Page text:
Norman Sherman has written a memoir that may discourage others, including myself, from writing theirs.
In fact, Sherman, a longtime aide to Hubert Humphrey and other Minnesota political figures, may have set a new standard with his memorable memoir, "From Nowhere to Somewhere: My Political Journey"
Billed as "a memoir of sorts," Sherman is shown on the cover asleep aboard Air Force Two in 1965 when he was Vice President Humphrey's press secretary. That's when I met him when I came to Washington as a correspondent for the St. Paul Pioneer Press and other Knight-Ridder newspapers.
Several things make Sherman's memoir truly memorable. One is his unblinking candor about his life as a political junkie. The son of struggling Jewish immigrants in Minneapolis, he doesn't gild the lily about the many jobs he has had, from a janitor at Minneapolis newspaper to an advisor and speechwriter for a raft of Minnesota political figures from Karl Rolvaag to Orville Freeman to Eugene McCarthy to Donald Fraser to Walter Mondale.
Nor does the 87-year-old Sherman shy away from writing about his turbulent personal life, including two painful divorces, his "fortuitous and fulfilling" 45-year marriage to his present wife -- who helped edit his memoir -- and his conviction along with Richard Nixon and other Watergate figures, for violating the Federal Corrupt Practices Act for illegal campaign contributions. Of the latter, I agree with Sherman's contention that it was "really no real crime and, significantly, the statue has vanished."
But it's the dozens of stories about his encounters with more than 50 famous figures, ranging from Frank Sinatra, who sang at fundraisers for Humphrey in 1968, to the king of Belgium, who asked Sherman what his role was and was told "I'm the court jester," that make his memoir so readable and enjoyable.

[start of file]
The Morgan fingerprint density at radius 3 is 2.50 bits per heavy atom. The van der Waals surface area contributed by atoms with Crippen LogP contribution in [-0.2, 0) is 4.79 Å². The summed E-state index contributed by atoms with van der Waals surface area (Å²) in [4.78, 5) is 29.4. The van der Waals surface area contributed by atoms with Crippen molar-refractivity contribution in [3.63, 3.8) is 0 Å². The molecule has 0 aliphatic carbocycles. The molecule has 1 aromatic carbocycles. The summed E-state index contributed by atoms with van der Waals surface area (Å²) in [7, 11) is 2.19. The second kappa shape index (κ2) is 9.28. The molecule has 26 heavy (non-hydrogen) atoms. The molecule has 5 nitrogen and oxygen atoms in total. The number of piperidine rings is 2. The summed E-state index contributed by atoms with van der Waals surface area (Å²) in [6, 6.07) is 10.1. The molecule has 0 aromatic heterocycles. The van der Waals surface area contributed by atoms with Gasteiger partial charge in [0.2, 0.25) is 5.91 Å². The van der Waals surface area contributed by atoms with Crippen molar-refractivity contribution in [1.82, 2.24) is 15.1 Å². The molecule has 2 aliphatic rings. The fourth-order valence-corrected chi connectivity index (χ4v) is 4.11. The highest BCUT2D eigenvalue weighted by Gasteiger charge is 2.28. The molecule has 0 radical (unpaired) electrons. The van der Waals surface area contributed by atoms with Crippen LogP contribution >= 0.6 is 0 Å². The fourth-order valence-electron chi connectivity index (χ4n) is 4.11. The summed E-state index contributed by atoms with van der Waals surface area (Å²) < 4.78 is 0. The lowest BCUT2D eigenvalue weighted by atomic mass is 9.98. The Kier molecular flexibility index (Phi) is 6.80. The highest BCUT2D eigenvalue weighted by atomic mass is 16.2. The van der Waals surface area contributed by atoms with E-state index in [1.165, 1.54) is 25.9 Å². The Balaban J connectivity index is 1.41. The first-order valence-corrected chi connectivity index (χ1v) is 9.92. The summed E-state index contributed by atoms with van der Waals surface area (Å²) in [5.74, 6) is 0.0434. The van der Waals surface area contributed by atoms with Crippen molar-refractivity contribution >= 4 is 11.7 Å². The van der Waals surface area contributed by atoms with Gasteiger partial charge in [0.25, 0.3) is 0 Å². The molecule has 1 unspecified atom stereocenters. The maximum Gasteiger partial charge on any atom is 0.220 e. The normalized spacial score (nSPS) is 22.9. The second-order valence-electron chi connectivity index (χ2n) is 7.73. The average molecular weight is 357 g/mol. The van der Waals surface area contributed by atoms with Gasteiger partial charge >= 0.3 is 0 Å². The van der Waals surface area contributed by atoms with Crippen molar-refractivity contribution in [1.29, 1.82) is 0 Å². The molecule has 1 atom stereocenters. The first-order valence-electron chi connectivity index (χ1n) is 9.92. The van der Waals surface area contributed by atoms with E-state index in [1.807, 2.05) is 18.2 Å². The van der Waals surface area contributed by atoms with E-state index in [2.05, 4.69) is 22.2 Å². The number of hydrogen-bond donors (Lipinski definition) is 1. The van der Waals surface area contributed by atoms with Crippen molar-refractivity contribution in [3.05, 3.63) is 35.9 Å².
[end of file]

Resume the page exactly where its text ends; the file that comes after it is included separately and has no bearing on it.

Typical is Sherman's account of Humphrey's audience with Pope Paul VI in 1966, which I witnessed while covering Humphrey's trip through western Europe. When he introduced an aide, David Gartner, Humphrey jokingly told the Pope that Gartner was a devout Catholic but often missed Mass. Two weeks later, Gartner's mother called him from Des Moines to say the local priest told her that the Pope said her son was a delinquent Catholic.
Sherman was known for his irreverent humor, which sometimes got him into trouble, most famously in 1968 when he said "Lyndon who?" when asked just before he nominated Maine's Sen. Edmund Muskie as his running mate, if he would ask Johnson to be his vice president.
Sherman meant the comment to be off-the-record, but when Carl Leubsdorf of the Associated Press quoted him, White House press secretary George Christian quickly upbraided him. A shaken Humphrey asked Sherman, "Did some son-of-a-bitch just say, "Who's Lyndon?' I brilliantly responded, 'You've got a right son-of-a-bitch, but the line is 'Lyndon who?'"
Sherman says he probably should have been fired, but obviously wasn't. He went on to serve Humphrey well as Johnson dominated and humiliated him during his vice presidency. Sherman describes Humphrey's presidential campaign as a disaster, and tells of Johnson's cold reaction when Humphrey told him of the speech he planned to give in Salt Lake City just before the election in which he carefully separated himself from Johnson's Vietnam policy.
Like most Humphrey supporters, Sherman still blames Sen. Eugene McCarthy for Humphrey's defeat by Richard Nixon in 1968, claiming that McCarthy's late and tepid support for Humphrey failed to rally his anti-war supporters. "What if Gene McCarthy had found a generous and forgiving heart in his body? He could have helped diffuse the anger and animosity that dogged us. Nightly television would have been good for the campaign, not an endless filmed burden of protest."
But most political observers would disagree, saying that Humphrey's "politics of joy" pronouncement and his inability to remove the albatross of Vietnam and Lyndon Johnson from his shoulders were bigger factors. And Sherman wonders if Humphrey should have blasted Nixon for backing Anna Chennault's role in derailing the Paris peace talks. Those questions probably will never be answered.
So do yourself a favor and read Sherman's memoir, as columnist Mark Shields recommends. "He is an exceptionally wide and witty man who has written a wonderfully wise and witty book about his life in politics," Shields writes in a blurb. "He will, I promise, make you laugh and make you think, which are two very good things to do for yourself and for your country."